The opening ceremony was prefaced by a procession through the principal streets of the village. The procession was headed by the Temperance Band, under the direction of Mr. Skinner, and included the Rev. Canon Barker and the resident ministers, with several of the neighbouring clergy; the directors and shareholders of the company; and a numerous body of the public. The National School Band, conducted by Mr. G. Bacon, brought up the rear. Upon returning to the hall, the chair was taken by the Rev. Canon Barker, who was supported by Lord Burghley, M.P., Mr. Sartoris, Mr. C. Praed, Mr. Willan Jackson, Mr. James Heygate, Mr. Charles Pollard, the Revs. R. B. Hall, F. W. Willis, E. Templeman, &c. The well-known hymn, "0 God our help in ages past" having been sung, and prayer offered by Mr. Hull, the chairman read letters of apology for non-attendance from the Hon. C. R. Spencer, M.P., and Mr. Stopford Sackville, the former of whom was prevented from attending by his Parliamentary duties, and the latter by an important engagement at a distance. The Chairman then gave an excellent opening address, which was followed by a short speech from Lord Burghley, expressive of his interest in the movement, and brief but cordial addresses by Mr. Jackson and Mr. Heygate. Mr. Charles Pollard was then called upon, and delivered a loudly cheered address, in which he referred with satisfaction, not only to the material growth of Rushden, but to the evidence they had that day that it was also advancing in the path of moral progress. Canon Barker then formally declared the premises open.
At the conclusion of the formal ceremony, and during the remainder of the afternoon, the premises were inspected by the public, and subsequently tea was provided in the large hall. In the interval the bands played a selection of music in the yard adjoining the Coffee-house, and it is scarcely needful to add that their excellent performances were listened to with evident pleasure. The room was speedily filled and so large was the company that three sittings were found necessary. Probably in all about 700 took tea, but so well were the arrangements carried out that there was an ample supply of provisions, and general satisfaction was expressed.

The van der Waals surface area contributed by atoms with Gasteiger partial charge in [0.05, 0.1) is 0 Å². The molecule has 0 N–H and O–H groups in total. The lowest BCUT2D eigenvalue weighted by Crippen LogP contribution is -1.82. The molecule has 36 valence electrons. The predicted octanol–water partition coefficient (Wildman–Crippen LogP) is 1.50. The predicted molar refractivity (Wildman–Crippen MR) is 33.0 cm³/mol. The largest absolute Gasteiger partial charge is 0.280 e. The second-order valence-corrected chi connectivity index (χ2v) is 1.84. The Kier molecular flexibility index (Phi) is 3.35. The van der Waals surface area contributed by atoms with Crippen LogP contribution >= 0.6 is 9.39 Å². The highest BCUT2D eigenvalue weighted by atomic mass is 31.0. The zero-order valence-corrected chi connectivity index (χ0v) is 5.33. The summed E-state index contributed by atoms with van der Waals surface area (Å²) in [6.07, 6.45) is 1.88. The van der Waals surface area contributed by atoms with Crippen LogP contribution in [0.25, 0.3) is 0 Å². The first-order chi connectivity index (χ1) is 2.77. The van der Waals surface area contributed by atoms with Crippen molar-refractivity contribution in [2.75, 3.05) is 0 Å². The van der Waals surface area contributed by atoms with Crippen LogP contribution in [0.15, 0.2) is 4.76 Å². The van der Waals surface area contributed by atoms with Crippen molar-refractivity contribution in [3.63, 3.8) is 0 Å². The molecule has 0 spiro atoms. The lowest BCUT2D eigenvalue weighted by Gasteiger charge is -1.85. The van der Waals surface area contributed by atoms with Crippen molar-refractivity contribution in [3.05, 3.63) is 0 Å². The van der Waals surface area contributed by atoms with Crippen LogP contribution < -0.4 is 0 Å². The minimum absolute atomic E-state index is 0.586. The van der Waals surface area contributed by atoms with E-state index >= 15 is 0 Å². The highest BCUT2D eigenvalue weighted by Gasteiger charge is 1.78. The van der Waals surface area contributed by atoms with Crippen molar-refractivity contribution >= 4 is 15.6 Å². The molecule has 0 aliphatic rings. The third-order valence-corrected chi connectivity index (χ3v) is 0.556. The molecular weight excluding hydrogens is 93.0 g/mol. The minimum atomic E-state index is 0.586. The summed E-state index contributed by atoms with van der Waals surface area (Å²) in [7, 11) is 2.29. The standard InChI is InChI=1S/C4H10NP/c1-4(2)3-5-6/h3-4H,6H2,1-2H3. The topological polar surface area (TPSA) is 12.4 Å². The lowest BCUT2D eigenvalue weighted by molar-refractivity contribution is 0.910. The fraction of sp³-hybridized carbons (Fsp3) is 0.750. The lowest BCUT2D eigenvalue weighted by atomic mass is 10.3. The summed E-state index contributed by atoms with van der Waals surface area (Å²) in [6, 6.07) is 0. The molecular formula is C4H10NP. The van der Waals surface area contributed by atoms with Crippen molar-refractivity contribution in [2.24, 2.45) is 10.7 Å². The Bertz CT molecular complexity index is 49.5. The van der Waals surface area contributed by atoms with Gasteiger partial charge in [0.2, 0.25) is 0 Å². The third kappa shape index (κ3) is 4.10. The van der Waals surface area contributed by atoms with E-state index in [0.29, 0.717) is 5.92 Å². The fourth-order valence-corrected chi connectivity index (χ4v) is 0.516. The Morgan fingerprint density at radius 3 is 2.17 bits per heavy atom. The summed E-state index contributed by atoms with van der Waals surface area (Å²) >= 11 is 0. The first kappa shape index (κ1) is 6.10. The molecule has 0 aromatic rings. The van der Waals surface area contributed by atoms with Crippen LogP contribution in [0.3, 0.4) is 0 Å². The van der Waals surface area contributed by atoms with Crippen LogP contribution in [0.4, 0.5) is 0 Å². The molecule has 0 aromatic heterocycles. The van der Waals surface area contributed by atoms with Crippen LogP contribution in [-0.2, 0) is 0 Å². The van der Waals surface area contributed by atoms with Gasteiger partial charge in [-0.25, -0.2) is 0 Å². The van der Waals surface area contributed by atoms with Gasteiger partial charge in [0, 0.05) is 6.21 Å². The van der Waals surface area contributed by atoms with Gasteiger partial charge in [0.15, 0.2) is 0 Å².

After tea a meeting was held in the large hall, which was densely crowded. The chair was occupied by the Rev. Canon Barker, whose geniality and humour contributed largely to the success of the meeting. Rev. E. Templeman, of Higham, was the first speaker, and expressed the interest he felt as a neighbour in the proceedings of the day. Mr. Councillor Beckwood, of Leeds, then gave an able address, in which he entered at some length into the economics of the temperance movement. As a practical evidence of his interest in the new enterprise at Rushden he promised to present to the Coffee House Company a small library of books as the nucleus of a free Library. Rev. J. Jordan, of Woolwich, next addressed the meeting, in a highly practical address, inculcating unity and forbearance among the shareholders. If these qualities were exhibited he had no doubt of the success of the undertaking. A short address followed by the chairman, and two brief speeches by Mr. Hart, the architect, and Mr. G. Denton, the hon secretary, terminated proceedings.